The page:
Governor signs order in Greenwich Village, recalls role of trans people in Stonewall Riots blocks away in ’69
NEW YORK — Gov. David Paterson on Wednesday, Dec. 16, extended anti-discrimination protections to transgender state employees, signing an executive order at a ceremony in Greenwich Village, blocks from where the 1969 Stonewall riots helped spark the gay rights movement.
The order prohibits state agencies from employment practices that discriminate against any person because of gender identity or expression.
"For far too long… the transgender community has had to wait for what are the same freedoms and equalities that everyone else enjoys in terms of employment," Paterson said to dozens of supporters at the Lesbian, Gay, Bisexual and Transgender Community Center in Manhattan.
He recalled the role of transgender people in the June 28, 1969, Stonewall riots, a series of violent confrontations between police and gay rights activists, saying, "among those who rose up were transgender people who were the objects of the greatest discrimination, the greatest disparagement probably of any class."
Supporters say the order will make state government a fairer place to work, and that anti-discrimination policies are important to attracting and retaining good employees.
Melissa Sklarz, the director of the New York Trans Rights Organization, called the governor’s executive order an important step toward ensuring that transgender New Yorkers can support themselves and their families.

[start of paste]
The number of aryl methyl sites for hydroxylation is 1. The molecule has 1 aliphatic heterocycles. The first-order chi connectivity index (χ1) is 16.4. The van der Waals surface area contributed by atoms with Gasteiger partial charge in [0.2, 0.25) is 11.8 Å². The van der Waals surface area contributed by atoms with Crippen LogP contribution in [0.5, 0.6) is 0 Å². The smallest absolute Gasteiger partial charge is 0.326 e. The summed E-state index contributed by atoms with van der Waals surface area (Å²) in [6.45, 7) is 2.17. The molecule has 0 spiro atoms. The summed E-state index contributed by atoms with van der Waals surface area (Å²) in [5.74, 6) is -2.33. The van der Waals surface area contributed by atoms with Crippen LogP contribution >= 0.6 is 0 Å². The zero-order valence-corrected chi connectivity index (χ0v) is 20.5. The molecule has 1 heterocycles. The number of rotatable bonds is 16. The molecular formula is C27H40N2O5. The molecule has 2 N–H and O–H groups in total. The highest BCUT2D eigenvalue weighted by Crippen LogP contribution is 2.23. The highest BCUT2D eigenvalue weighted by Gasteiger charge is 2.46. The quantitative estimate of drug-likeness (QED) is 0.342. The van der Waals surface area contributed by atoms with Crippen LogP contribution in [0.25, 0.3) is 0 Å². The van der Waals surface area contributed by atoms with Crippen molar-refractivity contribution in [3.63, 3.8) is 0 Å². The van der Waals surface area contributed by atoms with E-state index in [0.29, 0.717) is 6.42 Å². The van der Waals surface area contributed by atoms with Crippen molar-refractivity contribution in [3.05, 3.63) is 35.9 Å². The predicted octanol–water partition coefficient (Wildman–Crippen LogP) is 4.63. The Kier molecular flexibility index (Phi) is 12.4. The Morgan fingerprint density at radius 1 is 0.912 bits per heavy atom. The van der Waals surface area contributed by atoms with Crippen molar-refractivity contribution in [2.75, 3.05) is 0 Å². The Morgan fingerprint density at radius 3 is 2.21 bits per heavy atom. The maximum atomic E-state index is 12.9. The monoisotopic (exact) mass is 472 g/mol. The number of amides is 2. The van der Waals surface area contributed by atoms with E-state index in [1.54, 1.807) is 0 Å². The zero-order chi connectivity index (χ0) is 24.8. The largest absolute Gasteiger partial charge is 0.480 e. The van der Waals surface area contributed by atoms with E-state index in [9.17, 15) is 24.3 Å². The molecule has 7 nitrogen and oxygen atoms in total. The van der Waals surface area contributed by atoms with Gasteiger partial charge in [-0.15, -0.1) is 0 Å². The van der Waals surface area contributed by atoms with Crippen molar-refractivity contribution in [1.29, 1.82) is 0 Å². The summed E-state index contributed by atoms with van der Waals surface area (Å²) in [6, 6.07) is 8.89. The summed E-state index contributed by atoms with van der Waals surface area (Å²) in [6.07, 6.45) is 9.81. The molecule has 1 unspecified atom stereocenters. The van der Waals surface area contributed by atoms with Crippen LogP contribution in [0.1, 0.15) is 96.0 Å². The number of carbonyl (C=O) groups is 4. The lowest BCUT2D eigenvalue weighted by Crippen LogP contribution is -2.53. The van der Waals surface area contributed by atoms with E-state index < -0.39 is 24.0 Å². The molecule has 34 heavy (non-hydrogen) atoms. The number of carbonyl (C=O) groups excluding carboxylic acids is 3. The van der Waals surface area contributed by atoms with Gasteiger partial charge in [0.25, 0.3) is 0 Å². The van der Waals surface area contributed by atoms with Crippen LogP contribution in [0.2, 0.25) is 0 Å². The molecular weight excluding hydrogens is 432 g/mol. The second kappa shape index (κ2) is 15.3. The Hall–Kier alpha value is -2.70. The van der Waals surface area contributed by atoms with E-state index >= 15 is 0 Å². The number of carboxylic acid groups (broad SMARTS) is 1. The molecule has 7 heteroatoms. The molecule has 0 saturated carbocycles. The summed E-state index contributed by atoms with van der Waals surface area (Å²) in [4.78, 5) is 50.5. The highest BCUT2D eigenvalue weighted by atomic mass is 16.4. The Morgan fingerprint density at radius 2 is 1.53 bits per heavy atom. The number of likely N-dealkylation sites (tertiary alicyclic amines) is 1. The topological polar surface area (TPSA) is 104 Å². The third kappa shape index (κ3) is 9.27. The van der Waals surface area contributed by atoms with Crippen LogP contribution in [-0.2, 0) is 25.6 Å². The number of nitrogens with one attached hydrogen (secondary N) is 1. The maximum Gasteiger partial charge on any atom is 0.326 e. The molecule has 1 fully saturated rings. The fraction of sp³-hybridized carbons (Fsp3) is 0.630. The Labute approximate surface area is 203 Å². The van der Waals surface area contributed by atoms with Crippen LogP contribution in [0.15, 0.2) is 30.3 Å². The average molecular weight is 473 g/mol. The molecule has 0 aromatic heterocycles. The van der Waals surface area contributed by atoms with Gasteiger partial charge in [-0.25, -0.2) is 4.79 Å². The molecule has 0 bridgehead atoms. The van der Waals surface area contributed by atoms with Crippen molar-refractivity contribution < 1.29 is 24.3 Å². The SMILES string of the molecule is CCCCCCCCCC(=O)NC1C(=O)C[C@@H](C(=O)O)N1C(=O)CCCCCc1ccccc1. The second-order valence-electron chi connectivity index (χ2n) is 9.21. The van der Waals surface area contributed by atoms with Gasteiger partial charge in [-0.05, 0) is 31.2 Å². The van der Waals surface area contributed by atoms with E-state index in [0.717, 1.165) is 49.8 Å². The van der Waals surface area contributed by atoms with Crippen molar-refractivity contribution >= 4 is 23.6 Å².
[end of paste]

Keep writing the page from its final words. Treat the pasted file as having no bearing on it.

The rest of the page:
"Transgender people need stability, and stability starts with the workplace," she said. "The anchor of having a job is food, keeping a roof over your head and stability."
Sklarz underscored her point by referring to one national organization’s estimate that 50 percent of transgender people are unemployed or underemployed, which some LGBT advocates say is the result of discrimination in the workplace or in hiring.
Collette Carter, co-director of the Audre Lorde Project, a community center in Brooklyn for transgender people of color, said Paterson’s order was a good start, but that training is needed to ensure state agency employees know about it and understand it.
Thirteen states and more than 90 municipalities and counties — including New York, Albany and Rochester — already prohibit discrimination on the basis of gender identity or expression.
The state Assembly has passed more comprehensive legislation to outlaw discrimination based on gender identity, but it has stalled in the Senate.
Paterson called on the Senate to take up a gender equality bill and "pass it immediately."
The state joins a list of major employers that already have policies prohibiting discriminating against transgender people. American Express Co., J.P. Morgan Chase & Co. and Consolidated Edison are among the New York companies that had such policies by December 2008, according to the Human Rights Campaign.
This article appeared in the Dallas Voice print edition December 18, 2009.